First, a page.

Are you wanting to enroll in Medicare after receiving Social Security Disability?
After you have been approved for Social Security Disability Insurance, there is usually a two year waiting period before you will be eligible to receive Medicare.
Once you have applied and been approved for Social Security Disability Insurance, you will be eligible to receive Medicare after two years. Many people think that they will get Medicare upon receiving disability benefits and are caught by surprise when they learn there is a two year waiting period. This waiting period can seem to be arbitrary and unfair. There are rare exceptions to the waiting period- if you have End Stage Renal Disease or Lou Gehrig’s Disease- but most disability applicants will have to go without Medicare for two years. Although the waiting period can be difficult for those living through it, a look at the history and politics of Medicare reveals it was established as a money-saving compromise.
Harry S. Truman wanted to establish a national healthcare system as early as 1935.
The American Medical Association opposed his plan on the grounds that it was “socialized medicine”. If today’s heated debate over Obamacare is any indication, healthcare has long been a controversial issue in America. Under private insurance, people over the age of 65 found it difficult to find a plan that would work for them. Private insurers don’t want to take on customers who are chronically ill or have low incomes. Lyndon B. Johnson championed Truman’s ideas and Medicare began with the Social Security Amendments of 1965. Harry S. Truman and his wife were the first to be enrolled in the new Medicare program.
When Social Security began, it did not include healthcare.
It was not until the Social Security Amendments of 1972 that Medicare became part of disability insurance. At the time, it was a controversial decision. The Ways and Means Committee released a report explaining their reasoning for the waiting period. The report states the purpose of the waiting period is to keep costs down and avoid competition with private insurers. Currently, it is estimated that there 1.8 million people who are stuck in this two-year period.
There are a few options available to those in this situation:
Medicaid- Unlike Social Security Disability Insurance or Medicare, Medicaid eligibility is determined in part by financial need. Medicaid is handled by state governments rather than the federal government. Obamacare expanded Medicaid eligibility in many states, but not in Texas. To make matters worse, Texas has some of the hardest-to-meet eligibility criteria in the union. In order for an adult to receive Medicaid in Texas, they must be disabled and have a low income and limited resources. We will cover Medicaid eligibility in more detail in a future blog.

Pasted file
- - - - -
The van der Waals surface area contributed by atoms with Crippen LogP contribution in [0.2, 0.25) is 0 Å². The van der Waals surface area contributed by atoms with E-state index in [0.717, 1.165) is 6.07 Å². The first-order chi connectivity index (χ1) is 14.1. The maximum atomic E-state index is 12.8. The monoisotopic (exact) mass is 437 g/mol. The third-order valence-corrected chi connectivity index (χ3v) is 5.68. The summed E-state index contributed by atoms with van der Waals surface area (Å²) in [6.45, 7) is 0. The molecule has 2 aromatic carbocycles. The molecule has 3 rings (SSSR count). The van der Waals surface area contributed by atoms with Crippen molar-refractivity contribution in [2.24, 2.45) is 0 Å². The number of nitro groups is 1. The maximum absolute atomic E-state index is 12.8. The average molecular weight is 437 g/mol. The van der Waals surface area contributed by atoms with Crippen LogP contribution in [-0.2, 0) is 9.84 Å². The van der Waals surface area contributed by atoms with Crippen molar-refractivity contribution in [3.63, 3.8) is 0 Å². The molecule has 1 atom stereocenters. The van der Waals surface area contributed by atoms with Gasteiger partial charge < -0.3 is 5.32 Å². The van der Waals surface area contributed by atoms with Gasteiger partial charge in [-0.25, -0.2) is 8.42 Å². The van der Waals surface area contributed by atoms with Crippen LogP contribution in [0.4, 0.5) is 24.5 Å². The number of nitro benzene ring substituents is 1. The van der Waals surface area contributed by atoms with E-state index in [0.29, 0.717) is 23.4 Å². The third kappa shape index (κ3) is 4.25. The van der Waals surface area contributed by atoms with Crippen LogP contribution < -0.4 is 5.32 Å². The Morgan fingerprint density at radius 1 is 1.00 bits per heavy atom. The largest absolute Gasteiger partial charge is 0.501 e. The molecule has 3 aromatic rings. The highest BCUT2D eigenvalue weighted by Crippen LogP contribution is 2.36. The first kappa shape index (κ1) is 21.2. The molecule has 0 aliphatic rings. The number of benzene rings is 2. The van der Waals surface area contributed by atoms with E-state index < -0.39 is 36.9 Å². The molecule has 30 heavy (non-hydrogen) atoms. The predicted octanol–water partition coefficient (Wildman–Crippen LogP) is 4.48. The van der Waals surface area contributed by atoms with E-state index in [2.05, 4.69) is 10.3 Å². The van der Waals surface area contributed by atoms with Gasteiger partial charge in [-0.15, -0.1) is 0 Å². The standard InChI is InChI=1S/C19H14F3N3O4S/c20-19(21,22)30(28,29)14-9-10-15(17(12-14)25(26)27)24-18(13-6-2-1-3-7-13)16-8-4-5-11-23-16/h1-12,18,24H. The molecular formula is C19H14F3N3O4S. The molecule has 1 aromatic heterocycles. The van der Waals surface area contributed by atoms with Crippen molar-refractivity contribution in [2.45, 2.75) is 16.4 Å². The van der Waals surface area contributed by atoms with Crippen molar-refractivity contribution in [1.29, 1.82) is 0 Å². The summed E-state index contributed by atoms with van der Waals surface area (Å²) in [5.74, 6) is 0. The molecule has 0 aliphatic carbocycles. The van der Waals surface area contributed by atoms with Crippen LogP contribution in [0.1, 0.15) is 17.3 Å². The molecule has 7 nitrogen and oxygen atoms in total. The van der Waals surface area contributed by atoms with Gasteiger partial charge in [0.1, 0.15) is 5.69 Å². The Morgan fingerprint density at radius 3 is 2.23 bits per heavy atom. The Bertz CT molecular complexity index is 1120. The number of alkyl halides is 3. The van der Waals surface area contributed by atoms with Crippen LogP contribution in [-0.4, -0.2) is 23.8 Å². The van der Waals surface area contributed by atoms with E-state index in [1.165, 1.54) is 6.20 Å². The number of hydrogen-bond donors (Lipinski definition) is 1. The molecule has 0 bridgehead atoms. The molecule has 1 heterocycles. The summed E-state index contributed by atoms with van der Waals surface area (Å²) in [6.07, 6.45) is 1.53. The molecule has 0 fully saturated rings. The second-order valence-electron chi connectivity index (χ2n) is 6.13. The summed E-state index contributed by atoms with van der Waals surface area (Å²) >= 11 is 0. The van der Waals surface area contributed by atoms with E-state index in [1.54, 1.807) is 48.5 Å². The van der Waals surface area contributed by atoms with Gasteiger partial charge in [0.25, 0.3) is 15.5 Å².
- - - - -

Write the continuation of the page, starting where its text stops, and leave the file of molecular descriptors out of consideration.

Private Insurance- Insurers are now prohibited for discriminating on the basis of pre-existing conditions so it has become easier for the disabled to find private insurance. However, the cost of private insurance is prohibitively expensive, especially for those who are unable to work.
COBRA- COBRA stands for Consolidated Omnibus Budget Reconciliation Act, and it essentially allows you to keep your employer-provided insurance after you are no longer working. The downside is your employer will no longer pay the premiums. Even worse, your premium may even go up slightly when switching to COBRA due to administrative costs. COBRA plans generally last 18 months, but can be extended if the insured is disabled.
Unfortunately, many people have too much income or too many assets to be eligible for Medicaid but still cannot afford to pay a premium for insurance.
Previous to the implementation of Obamacare, it was estimated that nearly a quarter of people in this two-year period go the entire period without health insurance. Clearly, if you are injured or ill enough to be unable to work, it is important to be able to afford healthcare. It is a very upsetting fact that 4 percent of those in this situation do not survive the two year wait. Having health insurance produces better health- those who spend the two year waiting period without insurance have significantly higher health costs than those who managed to stay insured. There have been proposals to eliminate the two year waiting period, but it stands in place for now. Join us for Part 2 of this series where will discuss how the two year waiting period is counted, and the rare instances where the waiting period can be waived.